White House officials scrambled to notify the CIA and NSA that the info was out, and they had to scramble to keep the info out of memos and transcripts that would circulate internally, to keep it from further spreading.

One of the things he revealed was the name of the city where the information came from. He clearly has put lives at risk, besides jeopardizing a continuing information stream. A stream which could have been providing info on Russia's activities in Syria as well.

The obtuseness level is truly unbelievable.
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  #25  
Old 16 May 2017, 04:13 PM
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Originally Posted by hotrod View Post
Again, I see that key Republicans find these events "concerning", "troubling" and "worrying", just like several other times that Trump has done or said something stupid. When are they are going to do something about it?
I'm pretty sure they're not going to: as long as he's around to serve as a distraction and not oppose legislation they want to pass, they've made it clear that they don't care if he gives Putin the nuclear codes while having sex with a goat in the middle of Pennsylvania Avenue.
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  #26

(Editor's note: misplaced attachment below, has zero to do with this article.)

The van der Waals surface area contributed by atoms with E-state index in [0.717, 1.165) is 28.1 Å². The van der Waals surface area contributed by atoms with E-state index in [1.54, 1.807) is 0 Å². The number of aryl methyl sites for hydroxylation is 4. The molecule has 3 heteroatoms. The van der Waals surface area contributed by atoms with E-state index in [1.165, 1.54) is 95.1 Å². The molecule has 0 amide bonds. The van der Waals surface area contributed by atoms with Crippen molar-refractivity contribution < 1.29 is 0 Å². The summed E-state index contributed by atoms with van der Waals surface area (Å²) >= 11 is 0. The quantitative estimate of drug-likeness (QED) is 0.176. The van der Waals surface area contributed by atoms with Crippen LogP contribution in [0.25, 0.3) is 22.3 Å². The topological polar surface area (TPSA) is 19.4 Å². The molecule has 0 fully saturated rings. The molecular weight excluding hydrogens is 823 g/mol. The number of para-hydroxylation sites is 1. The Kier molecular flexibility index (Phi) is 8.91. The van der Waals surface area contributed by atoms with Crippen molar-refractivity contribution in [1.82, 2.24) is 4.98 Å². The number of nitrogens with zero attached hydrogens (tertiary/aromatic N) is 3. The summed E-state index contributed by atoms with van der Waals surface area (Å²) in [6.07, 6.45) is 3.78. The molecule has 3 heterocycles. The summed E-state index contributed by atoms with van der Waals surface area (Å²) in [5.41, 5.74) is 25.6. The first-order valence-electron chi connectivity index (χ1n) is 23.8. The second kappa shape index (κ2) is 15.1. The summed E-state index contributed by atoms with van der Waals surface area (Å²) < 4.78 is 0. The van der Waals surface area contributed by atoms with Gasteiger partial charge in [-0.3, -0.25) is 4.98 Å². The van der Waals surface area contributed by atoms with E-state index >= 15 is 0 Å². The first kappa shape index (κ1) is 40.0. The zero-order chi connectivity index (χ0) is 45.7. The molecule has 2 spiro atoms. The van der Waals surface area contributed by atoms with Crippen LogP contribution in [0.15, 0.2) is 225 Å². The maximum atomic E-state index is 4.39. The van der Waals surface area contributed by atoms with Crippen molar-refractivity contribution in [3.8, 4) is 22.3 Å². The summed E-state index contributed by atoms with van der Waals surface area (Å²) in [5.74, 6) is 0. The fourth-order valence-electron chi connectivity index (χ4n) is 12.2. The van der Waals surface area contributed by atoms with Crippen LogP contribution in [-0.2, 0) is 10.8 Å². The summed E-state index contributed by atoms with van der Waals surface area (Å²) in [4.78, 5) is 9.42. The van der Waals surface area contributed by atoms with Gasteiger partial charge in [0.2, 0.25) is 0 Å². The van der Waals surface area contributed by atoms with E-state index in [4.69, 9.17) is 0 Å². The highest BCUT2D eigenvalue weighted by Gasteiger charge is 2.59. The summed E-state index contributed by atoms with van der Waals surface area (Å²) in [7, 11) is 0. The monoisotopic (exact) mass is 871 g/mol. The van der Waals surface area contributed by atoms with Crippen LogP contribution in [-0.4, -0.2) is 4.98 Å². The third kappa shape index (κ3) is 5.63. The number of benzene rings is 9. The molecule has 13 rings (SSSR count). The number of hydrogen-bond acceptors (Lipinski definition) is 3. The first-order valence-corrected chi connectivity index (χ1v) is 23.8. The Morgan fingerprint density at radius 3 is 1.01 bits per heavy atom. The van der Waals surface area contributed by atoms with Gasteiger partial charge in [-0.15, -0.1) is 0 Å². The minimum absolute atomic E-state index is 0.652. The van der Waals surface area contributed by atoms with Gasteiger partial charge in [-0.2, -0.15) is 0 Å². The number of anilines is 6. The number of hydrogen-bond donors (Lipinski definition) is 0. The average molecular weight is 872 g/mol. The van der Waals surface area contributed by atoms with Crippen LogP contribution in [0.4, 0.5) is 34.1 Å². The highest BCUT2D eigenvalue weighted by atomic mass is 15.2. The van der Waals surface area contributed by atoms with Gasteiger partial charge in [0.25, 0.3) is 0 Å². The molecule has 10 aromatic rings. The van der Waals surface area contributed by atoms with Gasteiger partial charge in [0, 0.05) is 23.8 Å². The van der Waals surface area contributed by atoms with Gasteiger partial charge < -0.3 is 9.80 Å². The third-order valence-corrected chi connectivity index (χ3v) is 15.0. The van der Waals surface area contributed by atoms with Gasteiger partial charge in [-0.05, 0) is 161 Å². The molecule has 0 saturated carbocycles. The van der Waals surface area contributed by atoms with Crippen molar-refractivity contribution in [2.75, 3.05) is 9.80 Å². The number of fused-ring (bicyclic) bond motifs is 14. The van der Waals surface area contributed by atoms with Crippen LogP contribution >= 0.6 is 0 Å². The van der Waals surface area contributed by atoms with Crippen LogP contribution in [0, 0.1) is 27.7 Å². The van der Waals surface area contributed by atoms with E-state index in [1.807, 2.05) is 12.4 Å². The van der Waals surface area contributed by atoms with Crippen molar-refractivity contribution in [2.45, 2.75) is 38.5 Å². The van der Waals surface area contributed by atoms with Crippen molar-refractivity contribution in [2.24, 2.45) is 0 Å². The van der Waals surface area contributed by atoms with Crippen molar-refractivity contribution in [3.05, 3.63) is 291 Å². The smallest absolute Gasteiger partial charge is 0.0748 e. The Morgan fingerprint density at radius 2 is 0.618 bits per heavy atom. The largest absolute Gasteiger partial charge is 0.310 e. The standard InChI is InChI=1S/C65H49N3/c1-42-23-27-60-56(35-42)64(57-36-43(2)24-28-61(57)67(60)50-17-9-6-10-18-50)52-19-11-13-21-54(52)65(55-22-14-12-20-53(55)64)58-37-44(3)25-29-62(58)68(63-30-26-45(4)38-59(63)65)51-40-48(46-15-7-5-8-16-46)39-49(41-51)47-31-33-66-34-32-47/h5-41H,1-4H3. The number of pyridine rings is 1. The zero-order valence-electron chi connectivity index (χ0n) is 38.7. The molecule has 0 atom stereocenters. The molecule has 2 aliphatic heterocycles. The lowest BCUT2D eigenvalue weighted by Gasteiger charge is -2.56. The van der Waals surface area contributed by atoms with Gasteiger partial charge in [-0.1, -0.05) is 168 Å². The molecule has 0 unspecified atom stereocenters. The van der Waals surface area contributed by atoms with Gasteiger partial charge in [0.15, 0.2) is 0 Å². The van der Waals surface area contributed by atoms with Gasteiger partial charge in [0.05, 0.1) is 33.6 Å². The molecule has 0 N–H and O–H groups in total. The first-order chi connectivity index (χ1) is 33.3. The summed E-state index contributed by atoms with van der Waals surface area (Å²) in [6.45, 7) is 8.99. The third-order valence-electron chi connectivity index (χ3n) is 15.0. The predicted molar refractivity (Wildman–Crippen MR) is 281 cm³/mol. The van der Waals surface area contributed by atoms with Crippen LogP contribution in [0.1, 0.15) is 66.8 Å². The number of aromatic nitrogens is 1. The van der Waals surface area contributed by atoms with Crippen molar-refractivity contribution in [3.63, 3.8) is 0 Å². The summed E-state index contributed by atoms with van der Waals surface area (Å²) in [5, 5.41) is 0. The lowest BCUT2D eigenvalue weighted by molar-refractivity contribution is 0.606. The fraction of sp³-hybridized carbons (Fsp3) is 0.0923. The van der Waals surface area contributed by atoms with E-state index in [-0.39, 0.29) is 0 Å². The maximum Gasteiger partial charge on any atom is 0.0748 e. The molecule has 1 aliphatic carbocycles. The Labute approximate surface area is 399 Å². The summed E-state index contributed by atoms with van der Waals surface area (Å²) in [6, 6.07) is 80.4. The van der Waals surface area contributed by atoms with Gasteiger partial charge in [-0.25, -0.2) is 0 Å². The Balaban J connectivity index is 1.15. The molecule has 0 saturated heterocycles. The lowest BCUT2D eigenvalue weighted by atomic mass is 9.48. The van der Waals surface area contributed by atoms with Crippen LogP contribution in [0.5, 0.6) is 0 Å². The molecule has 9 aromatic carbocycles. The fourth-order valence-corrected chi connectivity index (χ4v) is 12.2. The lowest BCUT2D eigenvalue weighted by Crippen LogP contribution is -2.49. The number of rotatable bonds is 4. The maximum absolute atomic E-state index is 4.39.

Old 16 May 2017, 04:25 PM
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I think they will stop him when they see him as more of a liability than an asset. Right now, there are multiple agendas in play. Individual Republicans must still think they can distance themselves, and they are not yet grappling with what's going to happen to the party, or in 2020.
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  #27  
Old 16 May 2017, 04:27 PM
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Quote:
Originally Posted by Sue View Post
He has actually acknowledged he did it. But it's ok because he has an "absolute right" to do so. Why do I think the same folk who will scream loudest in support of this would have been the same ones baying "lock her up" had Clinton done the same thing?
I've seen his fans twisting that as, "He didn't say he did it, he just said he has the right to do it!"
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  #28  
Old 16 May 2017, 06:36 PM
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As a great american president once said :

"When the president does it, it's not illegal."

Now, who was he ? Oh right.... Nixon.

Excuse me for a moment.

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  #29